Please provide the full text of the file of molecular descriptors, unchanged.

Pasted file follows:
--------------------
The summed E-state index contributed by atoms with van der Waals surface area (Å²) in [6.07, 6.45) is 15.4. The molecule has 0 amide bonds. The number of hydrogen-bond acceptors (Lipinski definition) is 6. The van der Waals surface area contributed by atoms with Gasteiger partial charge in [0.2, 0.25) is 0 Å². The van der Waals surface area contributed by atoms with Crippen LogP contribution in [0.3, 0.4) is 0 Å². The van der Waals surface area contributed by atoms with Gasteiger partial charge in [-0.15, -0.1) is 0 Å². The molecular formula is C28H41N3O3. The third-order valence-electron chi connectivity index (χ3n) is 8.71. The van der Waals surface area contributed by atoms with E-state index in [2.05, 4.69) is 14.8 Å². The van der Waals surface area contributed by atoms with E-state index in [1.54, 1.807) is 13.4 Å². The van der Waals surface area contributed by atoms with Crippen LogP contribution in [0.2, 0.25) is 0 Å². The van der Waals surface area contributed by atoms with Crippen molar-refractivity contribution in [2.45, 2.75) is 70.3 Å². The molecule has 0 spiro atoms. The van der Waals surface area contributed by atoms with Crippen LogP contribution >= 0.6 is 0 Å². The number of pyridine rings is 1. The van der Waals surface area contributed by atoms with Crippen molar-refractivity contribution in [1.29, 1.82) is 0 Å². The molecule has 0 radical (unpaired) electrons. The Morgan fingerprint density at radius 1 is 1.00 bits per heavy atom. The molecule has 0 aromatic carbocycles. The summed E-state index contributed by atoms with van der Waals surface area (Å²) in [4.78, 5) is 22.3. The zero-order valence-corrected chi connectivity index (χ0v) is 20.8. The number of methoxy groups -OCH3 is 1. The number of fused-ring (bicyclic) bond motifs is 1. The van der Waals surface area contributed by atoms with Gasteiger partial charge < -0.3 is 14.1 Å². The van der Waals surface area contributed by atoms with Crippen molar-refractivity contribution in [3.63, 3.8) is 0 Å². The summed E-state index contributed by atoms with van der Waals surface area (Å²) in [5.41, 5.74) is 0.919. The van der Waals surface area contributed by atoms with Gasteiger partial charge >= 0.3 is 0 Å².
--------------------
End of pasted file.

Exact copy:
The summed E-state index contributed by atoms with van der Waals surface area (Å²) in [6.07, 6.45) is 15.4. The molecule has 0 amide bonds. The number of hydrogen-bond acceptors (Lipinski definition) is 6. The van der Waals surface area contributed by atoms with Gasteiger partial charge in [0.2, 0.25) is 0 Å². The van der Waals surface area contributed by atoms with Crippen LogP contribution in [0.3, 0.4) is 0 Å². The van der Waals surface area contributed by atoms with Gasteiger partial charge in [-0.15, -0.1) is 0 Å². The molecular formula is C28H41N3O3. The third-order valence-electron chi connectivity index (χ3n) is 8.71. The van der Waals surface area contributed by atoms with E-state index in [2.05, 4.69) is 14.8 Å². The van der Waals surface area contributed by atoms with E-state index in [1.54, 1.807) is 13.4 Å². The van der Waals surface area contributed by atoms with Crippen LogP contribution in [0.2, 0.25) is 0 Å². The van der Waals surface area contributed by atoms with Crippen molar-refractivity contribution in [2.45, 2.75) is 70.3 Å². The molecule has 0 spiro atoms. The van der Waals surface area contributed by atoms with Crippen LogP contribution >= 0.6 is 0 Å². The number of pyridine rings is 1. The van der Waals surface area contributed by atoms with Crippen molar-refractivity contribution in [1.29, 1.82) is 0 Å². The molecule has 0 radical (unpaired) electrons. The Morgan fingerprint density at radius 1 is 1.00 bits per heavy atom. The molecule has 0 aromatic carbocycles. The summed E-state index contributed by atoms with van der Waals surface area (Å²) in [4.78, 5) is 22.3. The zero-order valence-corrected chi connectivity index (χ0v) is 20.8. The number of methoxy groups -OCH3 is 1. The number of fused-ring (bicyclic) bond motifs is 1. The van der Waals surface area contributed by atoms with Gasteiger partial charge < -0.3 is 14.1 Å². The van der Waals surface area contributed by atoms with Crippen molar-refractivity contribution in [3.63, 3.8) is 0 Å². The summed E-state index contributed by atoms with van der Waals surface area (Å²) in [5.41, 5.74) is 0.919. The van der Waals surface area contributed by atoms with Gasteiger partial charge >= 0.3 is 0 Å².